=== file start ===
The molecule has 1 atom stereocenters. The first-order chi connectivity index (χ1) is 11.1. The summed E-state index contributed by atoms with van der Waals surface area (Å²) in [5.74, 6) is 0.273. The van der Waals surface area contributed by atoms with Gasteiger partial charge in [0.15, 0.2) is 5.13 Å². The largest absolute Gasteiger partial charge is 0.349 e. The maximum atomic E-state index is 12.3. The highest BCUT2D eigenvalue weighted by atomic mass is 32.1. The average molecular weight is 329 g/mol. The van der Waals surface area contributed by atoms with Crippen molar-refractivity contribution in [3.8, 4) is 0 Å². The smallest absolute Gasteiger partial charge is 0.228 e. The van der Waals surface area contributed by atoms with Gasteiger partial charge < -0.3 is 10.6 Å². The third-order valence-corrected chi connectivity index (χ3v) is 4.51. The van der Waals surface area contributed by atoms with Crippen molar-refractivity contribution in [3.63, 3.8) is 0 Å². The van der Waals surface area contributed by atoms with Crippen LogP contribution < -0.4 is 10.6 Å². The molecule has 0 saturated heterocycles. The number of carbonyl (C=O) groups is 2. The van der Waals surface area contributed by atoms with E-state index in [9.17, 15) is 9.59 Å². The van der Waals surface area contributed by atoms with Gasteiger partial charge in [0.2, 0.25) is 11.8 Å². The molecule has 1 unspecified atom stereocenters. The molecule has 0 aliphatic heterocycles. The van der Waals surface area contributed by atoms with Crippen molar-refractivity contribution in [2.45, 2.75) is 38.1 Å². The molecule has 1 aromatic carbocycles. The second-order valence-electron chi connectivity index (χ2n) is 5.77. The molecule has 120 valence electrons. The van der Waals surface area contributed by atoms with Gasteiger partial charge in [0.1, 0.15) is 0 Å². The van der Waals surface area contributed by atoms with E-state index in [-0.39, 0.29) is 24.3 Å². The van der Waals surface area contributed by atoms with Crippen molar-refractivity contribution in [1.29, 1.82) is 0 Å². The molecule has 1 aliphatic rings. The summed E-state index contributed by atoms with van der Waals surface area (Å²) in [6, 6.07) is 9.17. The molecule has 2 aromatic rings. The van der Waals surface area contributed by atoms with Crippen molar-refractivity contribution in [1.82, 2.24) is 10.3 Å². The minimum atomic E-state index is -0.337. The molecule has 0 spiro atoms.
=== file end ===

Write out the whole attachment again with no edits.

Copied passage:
The molecule has 1 atom stereocenters. The first-order chi connectivity index (χ1) is 11.1. The summed E-state index contributed by atoms with van der Waals surface area (Å²) in [5.74, 6) is 0.273. The van der Waals surface area contributed by atoms with Gasteiger partial charge in [0.15, 0.2) is 5.13 Å². The largest absolute Gasteiger partial charge is 0.349 e. The maximum atomic E-state index is 12.3. The highest BCUT2D eigenvalue weighted by atomic mass is 32.1. The average molecular weight is 329 g/mol. The van der Waals surface area contributed by atoms with Crippen molar-refractivity contribution in [3.8, 4) is 0 Å². The smallest absolute Gasteiger partial charge is 0.228 e. The van der Waals surface area contributed by atoms with Gasteiger partial charge < -0.3 is 10.6 Å². The third-order valence-corrected chi connectivity index (χ3v) is 4.51. The van der Waals surface area contributed by atoms with Crippen molar-refractivity contribution in [3.63, 3.8) is 0 Å². The van der Waals surface area contributed by atoms with Crippen LogP contribution < -0.4 is 10.6 Å². The molecule has 0 saturated heterocycles. The number of carbonyl (C=O) groups is 2. The van der Waals surface area contributed by atoms with E-state index in [9.17, 15) is 9.59 Å². The van der Waals surface area contributed by atoms with Gasteiger partial charge in [0.2, 0.25) is 11.8 Å². The molecule has 1 unspecified atom stereocenters. The molecule has 0 aliphatic heterocycles. The van der Waals surface area contributed by atoms with Crippen molar-refractivity contribution in [2.45, 2.75) is 38.1 Å². The molecule has 1 aromatic carbocycles. The second-order valence-electron chi connectivity index (χ2n) is 5.77. The molecule has 120 valence electrons. The van der Waals surface area contributed by atoms with Gasteiger partial charge in [0.1, 0.15) is 0 Å². The van der Waals surface area contributed by atoms with E-state index in [-0.39, 0.29) is 24.3 Å². The van der Waals surface area contributed by atoms with Crippen molar-refractivity contribution in [1.29, 1.82) is 0 Å². The molecule has 1 aliphatic rings. The summed E-state index contributed by atoms with van der Waals surface area (Å²) in [6, 6.07) is 9.17. The molecule has 2 aromatic rings. The van der Waals surface area contributed by atoms with Crippen molar-refractivity contribution in [1.82, 2.24) is 10.3 Å². The minimum atomic E-state index is -0.337. The molecule has 0 spiro atoms.